A lot of reasons have been bandied about for the Green Bay Packers resurgence in the last five games. Most spectators point to the Packers’ dominant defense. Others focus on the improvement of the offensive line.
Those things have been a big part of the Packers’ recent success, but here’s the real reason the Packers have been rolling – time of possession.
The Packers are first in the NFC in time of possession at 33:25 per game. The number is third in the NFL, trailing only the New Orleans Saints (34:00) and Cincinnati Bengals (33:29). During the Packers’ five-game winning streak the team hasn’t lost the time of possession battle and has averaged 35:37 per game.
Time of possession isn’t exactly a sexy stat, and hell, I may be the only one interested in it, but it does mean two very important things.
The Packers have held the ball, on average, 10 minutes more than their opponents during the streak, which makes it awfully hard for opposing teams to mount a rally. Second, it’s a signal the Packers are taking care of the ball.
The Packers offense has five fumbles lost and two interceptions during the run. Meanwhile, the Packers defense has taken the ball away 15 times during the same stretch (11 interceptions, four fumbles) for a plus-eight turnover differential.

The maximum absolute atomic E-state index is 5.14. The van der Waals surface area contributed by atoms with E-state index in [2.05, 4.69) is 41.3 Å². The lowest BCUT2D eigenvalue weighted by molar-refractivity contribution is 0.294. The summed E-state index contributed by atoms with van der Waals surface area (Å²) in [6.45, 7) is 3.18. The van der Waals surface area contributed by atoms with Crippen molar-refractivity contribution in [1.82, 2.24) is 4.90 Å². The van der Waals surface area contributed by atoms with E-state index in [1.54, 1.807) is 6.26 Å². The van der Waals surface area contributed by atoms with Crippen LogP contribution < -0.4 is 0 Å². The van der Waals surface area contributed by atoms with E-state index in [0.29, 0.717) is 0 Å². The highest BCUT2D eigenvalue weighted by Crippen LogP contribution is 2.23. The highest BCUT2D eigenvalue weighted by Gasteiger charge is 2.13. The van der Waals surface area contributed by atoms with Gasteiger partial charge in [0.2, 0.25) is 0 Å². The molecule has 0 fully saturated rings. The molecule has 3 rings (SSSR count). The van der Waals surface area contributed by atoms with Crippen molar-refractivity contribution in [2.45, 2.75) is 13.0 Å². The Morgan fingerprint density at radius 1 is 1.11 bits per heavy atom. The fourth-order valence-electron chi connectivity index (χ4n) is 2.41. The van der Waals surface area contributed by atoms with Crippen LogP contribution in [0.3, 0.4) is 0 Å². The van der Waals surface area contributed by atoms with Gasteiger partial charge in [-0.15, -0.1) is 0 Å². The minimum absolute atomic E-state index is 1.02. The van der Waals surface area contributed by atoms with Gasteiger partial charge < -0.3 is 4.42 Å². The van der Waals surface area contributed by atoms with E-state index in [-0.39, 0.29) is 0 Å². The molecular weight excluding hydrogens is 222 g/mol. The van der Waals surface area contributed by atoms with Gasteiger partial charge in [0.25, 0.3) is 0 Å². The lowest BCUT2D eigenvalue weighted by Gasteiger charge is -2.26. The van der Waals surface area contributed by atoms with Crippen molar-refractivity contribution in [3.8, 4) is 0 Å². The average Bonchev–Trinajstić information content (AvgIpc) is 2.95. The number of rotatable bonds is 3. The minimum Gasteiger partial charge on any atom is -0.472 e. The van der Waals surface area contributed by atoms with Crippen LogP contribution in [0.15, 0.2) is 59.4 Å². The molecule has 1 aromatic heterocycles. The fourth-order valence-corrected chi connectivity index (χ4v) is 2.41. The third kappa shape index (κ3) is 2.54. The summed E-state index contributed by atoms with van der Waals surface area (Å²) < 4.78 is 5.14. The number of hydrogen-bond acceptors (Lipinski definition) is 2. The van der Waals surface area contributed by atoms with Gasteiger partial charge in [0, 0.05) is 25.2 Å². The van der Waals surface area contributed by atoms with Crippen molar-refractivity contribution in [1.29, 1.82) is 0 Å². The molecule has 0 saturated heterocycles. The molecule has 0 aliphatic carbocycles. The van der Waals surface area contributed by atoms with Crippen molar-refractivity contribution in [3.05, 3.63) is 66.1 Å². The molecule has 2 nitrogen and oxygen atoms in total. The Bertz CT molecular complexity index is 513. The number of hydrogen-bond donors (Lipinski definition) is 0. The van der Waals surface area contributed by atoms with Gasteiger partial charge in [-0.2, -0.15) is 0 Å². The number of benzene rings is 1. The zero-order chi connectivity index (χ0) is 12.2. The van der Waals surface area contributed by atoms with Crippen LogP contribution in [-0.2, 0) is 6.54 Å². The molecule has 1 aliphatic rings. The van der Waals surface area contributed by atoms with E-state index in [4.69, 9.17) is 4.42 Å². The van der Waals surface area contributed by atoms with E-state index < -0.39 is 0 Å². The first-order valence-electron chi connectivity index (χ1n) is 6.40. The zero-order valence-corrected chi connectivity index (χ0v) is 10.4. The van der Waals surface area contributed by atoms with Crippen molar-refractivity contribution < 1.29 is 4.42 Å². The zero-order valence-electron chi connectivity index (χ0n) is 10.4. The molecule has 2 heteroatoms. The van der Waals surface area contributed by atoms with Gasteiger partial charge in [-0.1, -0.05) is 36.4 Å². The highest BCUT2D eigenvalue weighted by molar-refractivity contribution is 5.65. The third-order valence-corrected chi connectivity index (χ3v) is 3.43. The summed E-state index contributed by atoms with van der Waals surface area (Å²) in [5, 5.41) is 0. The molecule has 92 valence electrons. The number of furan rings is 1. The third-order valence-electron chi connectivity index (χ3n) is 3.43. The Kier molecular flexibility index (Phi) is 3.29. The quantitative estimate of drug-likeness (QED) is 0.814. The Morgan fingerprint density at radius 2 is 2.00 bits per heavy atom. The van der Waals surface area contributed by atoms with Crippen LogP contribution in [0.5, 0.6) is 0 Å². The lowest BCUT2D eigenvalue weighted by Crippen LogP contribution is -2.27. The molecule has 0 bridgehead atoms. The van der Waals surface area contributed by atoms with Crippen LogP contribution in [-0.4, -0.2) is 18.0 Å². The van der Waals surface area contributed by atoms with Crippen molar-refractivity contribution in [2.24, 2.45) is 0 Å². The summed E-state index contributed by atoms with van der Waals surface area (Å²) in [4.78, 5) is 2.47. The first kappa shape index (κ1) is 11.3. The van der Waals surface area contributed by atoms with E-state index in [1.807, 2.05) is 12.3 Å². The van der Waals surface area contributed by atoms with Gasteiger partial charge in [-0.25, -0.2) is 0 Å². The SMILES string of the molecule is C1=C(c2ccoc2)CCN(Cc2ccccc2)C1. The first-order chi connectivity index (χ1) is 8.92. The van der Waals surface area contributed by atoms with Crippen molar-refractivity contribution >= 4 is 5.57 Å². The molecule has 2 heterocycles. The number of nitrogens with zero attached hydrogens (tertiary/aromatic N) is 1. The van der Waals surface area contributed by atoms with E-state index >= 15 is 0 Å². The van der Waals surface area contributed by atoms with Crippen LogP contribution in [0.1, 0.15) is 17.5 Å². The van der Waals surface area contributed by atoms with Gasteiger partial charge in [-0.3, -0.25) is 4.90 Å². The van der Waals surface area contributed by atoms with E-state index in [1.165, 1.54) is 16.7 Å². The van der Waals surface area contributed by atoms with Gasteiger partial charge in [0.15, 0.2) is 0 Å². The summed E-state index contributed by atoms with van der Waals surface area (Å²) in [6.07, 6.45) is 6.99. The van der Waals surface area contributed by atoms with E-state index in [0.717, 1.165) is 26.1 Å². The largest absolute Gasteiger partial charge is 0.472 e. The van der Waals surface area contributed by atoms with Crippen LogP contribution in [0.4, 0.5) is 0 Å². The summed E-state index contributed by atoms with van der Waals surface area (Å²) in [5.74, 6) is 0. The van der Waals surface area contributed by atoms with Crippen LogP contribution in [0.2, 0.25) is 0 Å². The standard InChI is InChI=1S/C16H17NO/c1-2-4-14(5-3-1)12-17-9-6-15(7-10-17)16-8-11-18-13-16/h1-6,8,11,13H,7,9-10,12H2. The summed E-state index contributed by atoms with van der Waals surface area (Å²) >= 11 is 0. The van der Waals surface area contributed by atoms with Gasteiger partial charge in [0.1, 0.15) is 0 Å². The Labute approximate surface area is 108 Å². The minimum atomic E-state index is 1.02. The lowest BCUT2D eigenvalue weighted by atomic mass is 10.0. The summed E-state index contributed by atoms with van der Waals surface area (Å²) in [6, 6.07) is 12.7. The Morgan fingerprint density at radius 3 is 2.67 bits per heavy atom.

I hate to say it, but these statistics are the result of a solid game plan. I still think he’s a terrible coach, but I have to give credit to Packers’ coach Mike McCarthy and to a lesser extent, defensive coordinator Dom Capers, for ultimately putting the Packers in a position to win the past five weeks.
It took some time, but the coaching staff seems to be performing at the same level as the talent on the field, which is a great sign for Green Bay.
Don’t you find it interesting how McCarthy approaches penalties. When asked whether he is worried about penalties, he separates pre-snap penalties from aggressive-play penalties. The first kind he hates. The second kind he doesn’t seem to mind. I wonder if this public position is also what goes on behind closed doors. Yeah, Tramon Williams may have saved the bears game, but also was real close to actually handing the game over to them (eve assuming the overly-sensitive calls by referrees. Jay Cutler has been a real gift for the Packers.